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Bush shares personal testimony; outlines faith and family issues

LOUISVILLE, Ky. (BP)–Republican George W. Bush said people who run for public office should be willing to admit their need for spiritual redemption, while acknowledging that his personal faith in Jesus Christ will help him handle the responsibilities of the presidency.

Bush made his remarks during an Aug. 31 interview with Baptist Press, the national, daily news service of the Southern Baptist Convention. Bush was interviewed by Will Hall, the SBC Executive Committee’s vice president for convention news, following a rally at Butler Traditional High School in Louisville, Ky.

Bush reflected on issues involving faith and family and openly discussed both his salvation experience and his daily walk with Christ.

Bush’s spiritual openness is welcome news to the country’s born-again electorate. A George Barna poll, released Sept. 11, shows that among likely born-again voters, Bush leads Vice President Al Gore by a 2-to-1 margin. Among born-again Christians who are likely to vote in November, Bush leads Gore, 71 percent to 28 percent, a 5-to-2 margin.

Evangelical Christians are even more likely to vote for Bush, according to the poll, with a 6-to-1 margin.

Following, is a transcript of Bush’s comments:

BP: What is your sense about the attitudes of Americans towards matters of faith and public policy?

BUSH: I think Americans are skeptical of government . . . because they have become disillusioned. They have seen a man say one thing and do another. There’s a certain skepticism about government. However, there’s a certain faith in our government as well.

One of the great things about Americans is their optimism. They believe strongly that our government can be renewed. Americans understand that government is limited in its capacity to affect culture, but that government can accelerate cultural change–with leadership that sets the right tone and the right goals. That’s why I welcome the discussion about religion and politics. I welcome Senator Lieberman to share his faith. I think his testimony of faith is good and important.

I try to make my case based upon the arena in which I find myself; and in politics, I talk about the issues. But I also talk about lifting this country’s spirits. I talk about character. I talk about faith-based programs to try to set the stage so that ordinary Americans understand when I talk about faith-based programs, I’m not saying the government is going to take over the church, or the church is going to take over government.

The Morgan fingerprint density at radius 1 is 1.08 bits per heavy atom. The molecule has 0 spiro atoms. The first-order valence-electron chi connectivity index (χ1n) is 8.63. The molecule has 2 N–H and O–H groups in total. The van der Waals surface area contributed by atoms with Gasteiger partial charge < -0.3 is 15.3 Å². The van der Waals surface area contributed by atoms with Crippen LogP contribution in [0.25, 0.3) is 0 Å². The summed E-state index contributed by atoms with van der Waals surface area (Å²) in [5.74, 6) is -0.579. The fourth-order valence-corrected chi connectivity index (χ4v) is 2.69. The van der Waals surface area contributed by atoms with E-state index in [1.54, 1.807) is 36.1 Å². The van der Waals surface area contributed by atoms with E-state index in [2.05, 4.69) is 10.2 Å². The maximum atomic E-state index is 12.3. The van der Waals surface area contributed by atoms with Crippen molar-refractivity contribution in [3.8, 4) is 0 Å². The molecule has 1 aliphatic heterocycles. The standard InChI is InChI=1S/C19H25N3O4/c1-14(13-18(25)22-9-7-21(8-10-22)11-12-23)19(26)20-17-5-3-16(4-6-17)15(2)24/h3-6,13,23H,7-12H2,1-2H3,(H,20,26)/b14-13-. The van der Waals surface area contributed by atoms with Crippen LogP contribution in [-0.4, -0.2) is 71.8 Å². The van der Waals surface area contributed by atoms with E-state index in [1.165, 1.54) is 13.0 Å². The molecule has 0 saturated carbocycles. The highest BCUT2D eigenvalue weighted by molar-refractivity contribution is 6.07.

What I am saying is that we’re going to welcome people of faith to help change people’s lives in America. Inherit in that statement is an optimistic view of the future. I am very optimistic, because as I said in that high school crowd [at Butler Traditional High School, Louisville, KY], “The true strength of America lies in the fact that we are a faithful America by and large.”

BP: What about your personal faith? Would you describe yourself as a born again Christian? How would you describe your faith?

BUSH: I would describe myself as a man who was raised a Christian, who sought redemption and found it in Jesus Christ. And that’s important [to admit the need for redemption] by the way, for someone running for public office. It’s a humbling experience to make that admission. I admit I’m a lowly sinner. It’s that admission that led me to redemption and led me to Christ. Without making that admission, I don’t think there’s such a thing as redemption.

Also, I’m mindful of the Biblical admonition, ‘don’t take a speck out of someone else’s eye when I’ve got a log in my own.’ And I think that’s an important tone that America needs at this point in time. I don’t think you can lead to an appreciation of life, for example, by pitting people against each other. And the appreciation of life is a part of the cultural change about which I speak. It’s going to require a thoughtful tone. A tone that says people can disagree. However, we must understand the larger issue.

The larger issue is the preciousness of life . . . life of the elderly, life of the people who may be living in ghettos, life of the kids who walk into Columbine . . . it’s a life issue . . . and life of the unborn. But I believe it’s going to take a unifying tone, a thoughtful tone, to set a new direction for American thought on a key issue such as abortion.

BP: In that regard, how would you propose to lead our nation to value the life of the unborn?

BUSH: Well, first it’s how I talk . . . the emphasis I can place on the values of life and to remind people that when crises of life arise, what the core question is. After Columbine, there was a lot of focus on the issue of law . . . pertaining to guns. But there was a bigger law violated, and that was the law of the preciousness of human life. These were men [the Columbine killers] whose hearts were taken by evil. And to me, it was a struggle of good and evil. Now, sure we need laws that will work and be effective, but the president can and should set a tone.